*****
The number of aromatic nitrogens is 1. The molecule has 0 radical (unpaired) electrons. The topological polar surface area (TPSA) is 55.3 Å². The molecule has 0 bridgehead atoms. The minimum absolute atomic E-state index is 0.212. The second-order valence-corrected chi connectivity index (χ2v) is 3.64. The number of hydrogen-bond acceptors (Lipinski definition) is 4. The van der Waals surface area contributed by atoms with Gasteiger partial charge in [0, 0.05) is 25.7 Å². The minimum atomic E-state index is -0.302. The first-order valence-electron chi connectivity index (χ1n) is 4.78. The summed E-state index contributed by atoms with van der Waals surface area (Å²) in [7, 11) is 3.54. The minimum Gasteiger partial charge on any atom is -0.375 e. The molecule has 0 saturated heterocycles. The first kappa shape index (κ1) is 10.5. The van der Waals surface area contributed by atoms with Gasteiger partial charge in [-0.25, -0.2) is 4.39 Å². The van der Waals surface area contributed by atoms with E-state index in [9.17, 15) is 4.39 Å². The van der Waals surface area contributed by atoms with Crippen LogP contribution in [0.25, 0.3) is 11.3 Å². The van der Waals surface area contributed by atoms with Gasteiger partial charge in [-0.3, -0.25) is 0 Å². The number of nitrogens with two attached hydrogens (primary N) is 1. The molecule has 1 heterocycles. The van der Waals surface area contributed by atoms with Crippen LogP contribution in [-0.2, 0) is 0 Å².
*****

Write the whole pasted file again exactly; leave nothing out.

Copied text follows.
The number of aromatic nitrogens is 1. The molecule has 0 radical (unpaired) electrons. The topological polar surface area (TPSA) is 55.3 Å². The molecule has 0 bridgehead atoms. The minimum absolute atomic E-state index is 0.212. The second-order valence-corrected chi connectivity index (χ2v) is 3.64. The number of hydrogen-bond acceptors (Lipinski definition) is 4. The van der Waals surface area contributed by atoms with Gasteiger partial charge in [0, 0.05) is 25.7 Å². The minimum atomic E-state index is -0.302. The first-order valence-electron chi connectivity index (χ1n) is 4.78. The summed E-state index contributed by atoms with van der Waals surface area (Å²) in [7, 11) is 3.54. The minimum Gasteiger partial charge on any atom is -0.375 e. The molecule has 0 saturated heterocycles. The first kappa shape index (κ1) is 10.5. The van der Waals surface area contributed by atoms with Gasteiger partial charge in [-0.25, -0.2) is 4.39 Å². The van der Waals surface area contributed by atoms with E-state index in [9.17, 15) is 4.39 Å². The van der Waals surface area contributed by atoms with Crippen LogP contribution in [0.25, 0.3) is 11.3 Å². The van der Waals surface area contributed by atoms with Gasteiger partial charge in [-0.3, -0.25) is 0 Å². The number of nitrogens with two attached hydrogens (primary N) is 1. The molecule has 1 heterocycles. The van der Waals surface area contributed by atoms with Crippen LogP contribution in [-0.2, 0) is 0 Å².